Astronaut's DNA no longer matches that of his identical twin

hitmouse

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You have misunderstood. His dna still matches perfectly. It is the gene expression which has changed. This is something that one would expect in any identical twins who live in very different environments: their phenotypes will diverge somewhat. It is not specifically a space/zero G issue.
 

Cat's Cradle

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Actually, no, @hitmouse - no misunderstanding on my part. The link as shown above was the copy/pasted headline from the original CNN article; the original article was about changes to the astronaut's DNA. In following the link now - some 16 hours after I started the thread - CNN has changed both the headline, and the article (see editorial addendum at the bottom of the story). 'Gene expression' was not the subject of the original article, and I would suspect CNN misrepresented the NASA findings in the original story...were contacted by a NASA representative...and subsequently corrected the article. Hope that clears things up.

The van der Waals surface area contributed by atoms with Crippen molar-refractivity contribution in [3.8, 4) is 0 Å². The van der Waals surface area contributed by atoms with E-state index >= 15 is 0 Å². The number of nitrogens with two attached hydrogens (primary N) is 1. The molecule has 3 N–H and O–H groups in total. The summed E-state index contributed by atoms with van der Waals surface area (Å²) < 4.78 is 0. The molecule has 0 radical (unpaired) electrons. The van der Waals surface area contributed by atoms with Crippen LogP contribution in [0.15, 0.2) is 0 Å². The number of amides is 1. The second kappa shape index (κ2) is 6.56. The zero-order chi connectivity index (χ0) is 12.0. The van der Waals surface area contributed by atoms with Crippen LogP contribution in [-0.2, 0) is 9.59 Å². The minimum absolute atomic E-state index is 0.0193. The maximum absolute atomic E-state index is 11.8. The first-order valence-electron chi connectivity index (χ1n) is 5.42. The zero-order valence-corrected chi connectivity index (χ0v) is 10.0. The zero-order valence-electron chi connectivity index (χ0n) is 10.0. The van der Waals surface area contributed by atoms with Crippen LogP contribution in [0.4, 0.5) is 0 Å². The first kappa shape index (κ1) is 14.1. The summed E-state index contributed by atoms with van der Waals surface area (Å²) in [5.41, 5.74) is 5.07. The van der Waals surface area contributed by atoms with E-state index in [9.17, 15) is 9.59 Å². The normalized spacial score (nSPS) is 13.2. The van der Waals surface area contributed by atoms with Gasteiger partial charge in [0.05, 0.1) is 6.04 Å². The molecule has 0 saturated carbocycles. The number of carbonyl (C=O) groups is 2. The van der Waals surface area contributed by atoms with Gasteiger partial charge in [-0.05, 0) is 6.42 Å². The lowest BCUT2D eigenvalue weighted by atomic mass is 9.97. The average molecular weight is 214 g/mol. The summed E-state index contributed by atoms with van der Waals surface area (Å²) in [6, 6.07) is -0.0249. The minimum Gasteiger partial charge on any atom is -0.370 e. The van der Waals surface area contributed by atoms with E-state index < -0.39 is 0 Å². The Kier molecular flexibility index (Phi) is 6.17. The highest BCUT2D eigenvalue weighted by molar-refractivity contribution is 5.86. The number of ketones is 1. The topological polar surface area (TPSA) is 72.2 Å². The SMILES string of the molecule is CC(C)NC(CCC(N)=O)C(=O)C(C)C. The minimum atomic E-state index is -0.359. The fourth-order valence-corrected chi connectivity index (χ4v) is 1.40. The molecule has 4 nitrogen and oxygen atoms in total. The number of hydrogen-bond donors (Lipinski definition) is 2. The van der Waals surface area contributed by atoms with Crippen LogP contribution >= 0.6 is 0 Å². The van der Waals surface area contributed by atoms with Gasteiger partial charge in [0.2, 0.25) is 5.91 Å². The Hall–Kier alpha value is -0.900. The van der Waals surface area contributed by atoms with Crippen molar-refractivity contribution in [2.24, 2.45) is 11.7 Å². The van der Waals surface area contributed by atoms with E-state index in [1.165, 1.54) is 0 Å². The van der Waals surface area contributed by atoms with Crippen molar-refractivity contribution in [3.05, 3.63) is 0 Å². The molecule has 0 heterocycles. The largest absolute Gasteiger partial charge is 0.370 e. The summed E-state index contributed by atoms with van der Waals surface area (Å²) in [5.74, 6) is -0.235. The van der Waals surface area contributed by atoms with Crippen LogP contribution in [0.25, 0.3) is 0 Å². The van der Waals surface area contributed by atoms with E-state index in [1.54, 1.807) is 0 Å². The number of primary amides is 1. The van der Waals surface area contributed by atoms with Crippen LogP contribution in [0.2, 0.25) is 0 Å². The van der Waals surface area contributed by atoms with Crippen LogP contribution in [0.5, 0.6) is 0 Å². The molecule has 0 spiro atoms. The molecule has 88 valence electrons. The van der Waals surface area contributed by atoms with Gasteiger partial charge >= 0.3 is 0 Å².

Brian G Turner

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Or if you want the shorter, easier version, this makes for a great introduction to the subject of epigenetics: https://www.amazon.co.uk/dp/B01CNZGEOA/?tag=brite-21

Either book is worth reading, though - epigenetics is a relatively new and exciting field that is still developing. :)
 

hitmouse

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I mainly use that old maxim:
The phenotype is the product of the genome and the environment.

I would recommend the Richard Dawkins classic The Extended Phenotype.
 

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